1. Design a micro simulation model with variable traffic conditions, L/U bay occupation probabilities and illegal parking.
  2. Develop an optimisation model to determine the optimal number and location of L/U bays.
  3. Find the operational (routing time and length, walking distance) and environmental (congestion and emissions) trade-offs generated by the interaction of the optimisation and simulation models.
  4. Apply the methodology as a real case study to the Melbourne CBD.

References

  1. K. W. Ogden, “Urban Goods Movement: A Guide to Policy and Planning”, 1st ed. Aldershot, Hants, England, Routledge, 1992.
  2. C. Bakker, F. Wang, J. Huisman, and M. Den Hollander, “Products that go round: exploring product life extension through design”, Journal of Cleaner Production, vol. 69, pp. 10–16, 2014.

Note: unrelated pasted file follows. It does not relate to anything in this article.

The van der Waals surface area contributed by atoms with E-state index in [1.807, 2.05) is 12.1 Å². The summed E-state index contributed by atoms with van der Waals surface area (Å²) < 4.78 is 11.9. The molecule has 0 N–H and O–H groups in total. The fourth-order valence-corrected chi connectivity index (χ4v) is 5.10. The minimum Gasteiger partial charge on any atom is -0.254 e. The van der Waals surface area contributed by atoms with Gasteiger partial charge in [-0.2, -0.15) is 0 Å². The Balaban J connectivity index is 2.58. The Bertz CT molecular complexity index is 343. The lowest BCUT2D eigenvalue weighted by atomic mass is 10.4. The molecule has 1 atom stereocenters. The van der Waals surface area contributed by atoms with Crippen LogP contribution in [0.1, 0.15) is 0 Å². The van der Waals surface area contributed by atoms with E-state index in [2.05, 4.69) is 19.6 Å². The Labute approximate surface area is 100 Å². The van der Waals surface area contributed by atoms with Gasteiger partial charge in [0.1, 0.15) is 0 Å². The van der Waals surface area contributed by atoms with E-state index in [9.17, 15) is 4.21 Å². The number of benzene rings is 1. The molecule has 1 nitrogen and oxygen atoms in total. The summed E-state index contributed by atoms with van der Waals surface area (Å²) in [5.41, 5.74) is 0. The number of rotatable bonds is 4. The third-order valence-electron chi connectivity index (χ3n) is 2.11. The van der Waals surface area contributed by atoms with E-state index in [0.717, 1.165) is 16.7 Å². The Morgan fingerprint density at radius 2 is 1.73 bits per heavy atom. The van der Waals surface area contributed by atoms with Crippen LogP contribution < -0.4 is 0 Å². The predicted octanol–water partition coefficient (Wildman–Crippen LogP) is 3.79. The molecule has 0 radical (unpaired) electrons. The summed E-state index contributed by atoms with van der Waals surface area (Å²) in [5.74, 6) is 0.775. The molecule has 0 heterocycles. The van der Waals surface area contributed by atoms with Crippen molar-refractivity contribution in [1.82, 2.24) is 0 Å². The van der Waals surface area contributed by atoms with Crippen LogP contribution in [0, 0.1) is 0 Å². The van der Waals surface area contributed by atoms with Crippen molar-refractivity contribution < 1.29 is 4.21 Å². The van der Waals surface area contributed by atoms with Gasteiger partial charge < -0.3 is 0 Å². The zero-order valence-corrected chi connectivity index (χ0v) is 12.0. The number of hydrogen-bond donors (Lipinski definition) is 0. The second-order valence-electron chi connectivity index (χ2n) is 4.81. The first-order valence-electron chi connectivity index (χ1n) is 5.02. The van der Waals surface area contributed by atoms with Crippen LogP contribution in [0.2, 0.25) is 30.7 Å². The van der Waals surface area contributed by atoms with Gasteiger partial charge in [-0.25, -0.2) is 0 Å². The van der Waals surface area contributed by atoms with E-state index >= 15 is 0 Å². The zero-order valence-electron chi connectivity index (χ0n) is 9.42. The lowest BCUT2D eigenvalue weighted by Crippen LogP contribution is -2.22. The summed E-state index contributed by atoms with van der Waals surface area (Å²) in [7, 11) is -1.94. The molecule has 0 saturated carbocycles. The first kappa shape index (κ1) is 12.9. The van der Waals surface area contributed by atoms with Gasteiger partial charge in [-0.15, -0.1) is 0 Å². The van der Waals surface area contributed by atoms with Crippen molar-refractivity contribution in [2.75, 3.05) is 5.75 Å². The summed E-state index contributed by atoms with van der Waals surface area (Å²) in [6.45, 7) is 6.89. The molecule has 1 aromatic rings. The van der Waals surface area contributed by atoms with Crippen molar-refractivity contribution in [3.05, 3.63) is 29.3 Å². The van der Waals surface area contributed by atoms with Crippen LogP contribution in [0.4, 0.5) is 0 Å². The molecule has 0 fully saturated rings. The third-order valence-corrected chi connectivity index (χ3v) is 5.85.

3. F. Echegaray, “Consumers’ reactions to product obsolescence in emerging markets: the case of Brazil”, Journal of Cleaner Production, vol. 134, no. A, pp. 191–203, 2016.
  4. M. Savelsbergh and T. Van Woensel, “City logistics: Challenges and opportunities”, Transportation Science, vol. 50, no. 2, pp. 579–590, 2016.
  5. S. Marcia and S. Anderka, “Improving Freight Movement in Delaware Central Business”, University of Delaware, 2009. Available:
  6. I. Sánchez-díaz, P. Georén, and M. Brolinson, “Shifting urban freight deliveries to the off-peak hours: a review of theory and practice”, Transport Reviews, 37:4, pp. 521-543, 2017.
  7. A. Lagorio, R. Pinto, and R. Golini, “Urban distribution centers: Doomed to fail or optimal solutions for last mile deliveries?”, Proceedings of the 21st Summer School Francesco Turco, vol. 13-15-Sept, pp. 220–224, 2016.